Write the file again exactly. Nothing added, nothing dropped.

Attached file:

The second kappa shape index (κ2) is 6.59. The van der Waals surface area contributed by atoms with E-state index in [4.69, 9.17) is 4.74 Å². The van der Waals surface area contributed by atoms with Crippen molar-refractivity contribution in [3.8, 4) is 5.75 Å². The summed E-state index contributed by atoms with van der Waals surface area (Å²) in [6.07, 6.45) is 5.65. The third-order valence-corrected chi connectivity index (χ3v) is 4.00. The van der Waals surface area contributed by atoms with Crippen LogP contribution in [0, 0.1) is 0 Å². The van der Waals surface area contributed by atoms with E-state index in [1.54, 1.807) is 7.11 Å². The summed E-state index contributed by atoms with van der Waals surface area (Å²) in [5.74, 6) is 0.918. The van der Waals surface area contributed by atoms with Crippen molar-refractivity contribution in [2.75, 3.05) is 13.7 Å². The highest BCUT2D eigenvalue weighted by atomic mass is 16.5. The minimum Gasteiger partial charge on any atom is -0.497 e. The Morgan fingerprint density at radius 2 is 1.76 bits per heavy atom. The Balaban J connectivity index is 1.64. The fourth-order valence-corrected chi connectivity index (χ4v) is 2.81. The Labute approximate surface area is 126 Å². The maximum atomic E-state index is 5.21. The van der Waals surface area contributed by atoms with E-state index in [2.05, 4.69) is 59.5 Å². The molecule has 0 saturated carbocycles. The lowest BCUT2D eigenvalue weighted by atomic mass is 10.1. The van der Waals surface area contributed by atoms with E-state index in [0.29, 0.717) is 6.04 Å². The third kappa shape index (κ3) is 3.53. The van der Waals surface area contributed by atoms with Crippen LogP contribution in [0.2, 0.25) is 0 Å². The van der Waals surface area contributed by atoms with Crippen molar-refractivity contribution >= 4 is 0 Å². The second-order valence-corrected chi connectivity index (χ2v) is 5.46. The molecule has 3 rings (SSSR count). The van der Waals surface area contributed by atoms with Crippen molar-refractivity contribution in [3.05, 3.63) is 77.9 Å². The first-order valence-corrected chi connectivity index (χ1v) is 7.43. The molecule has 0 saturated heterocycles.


The second kappa shape index (κ2) is 6.59. The van der Waals surface area contributed by atoms with E-state index in [4.69, 9.17) is 4.74 Å². The van der Waals surface area contributed by atoms with Crippen molar-refractivity contribution in [3.8, 4) is 5.75 Å². The summed E-state index contributed by atoms with van der Waals surface area (Å²) in [6.07, 6.45) is 5.65. The third-order valence-corrected chi connectivity index (χ3v) is 4.00. The van der Waals surface area contributed by atoms with Crippen LogP contribution in [0, 0.1) is 0 Å². The van der Waals surface area contributed by atoms with E-state index in [1.54, 1.807) is 7.11 Å². The summed E-state index contributed by atoms with van der Waals surface area (Å²) in [5.74, 6) is 0.918. The van der Waals surface area contributed by atoms with Crippen molar-refractivity contribution in [2.75, 3.05) is 13.7 Å². The highest BCUT2D eigenvalue weighted by atomic mass is 16.5. The minimum Gasteiger partial charge on any atom is -0.497 e. The Morgan fingerprint density at radius 2 is 1.76 bits per heavy atom. The Balaban J connectivity index is 1.64. The fourth-order valence-corrected chi connectivity index (χ4v) is 2.81. The Labute approximate surface area is 126 Å². The maximum atomic E-state index is 5.21. The van der Waals surface area contributed by atoms with E-state index in [2.05, 4.69) is 59.5 Å². The molecule has 0 saturated carbocycles. The lowest BCUT2D eigenvalue weighted by atomic mass is 10.1. The van der Waals surface area contributed by atoms with E-state index in [0.29, 0.717) is 6.04 Å². The third kappa shape index (κ3) is 3.53. The van der Waals surface area contributed by atoms with Crippen LogP contribution in [0.2, 0.25) is 0 Å². The van der Waals surface area contributed by atoms with Crippen molar-refractivity contribution >= 4 is 0 Å². The second-order valence-corrected chi connectivity index (χ2v) is 5.46. The molecule has 3 rings (SSSR count). The van der Waals surface area contributed by atoms with Crippen molar-refractivity contribution in [3.05, 3.63) is 77.9 Å². The first-order valence-corrected chi connectivity index (χ1v) is 7.43. The molecule has 0 saturated heterocycles.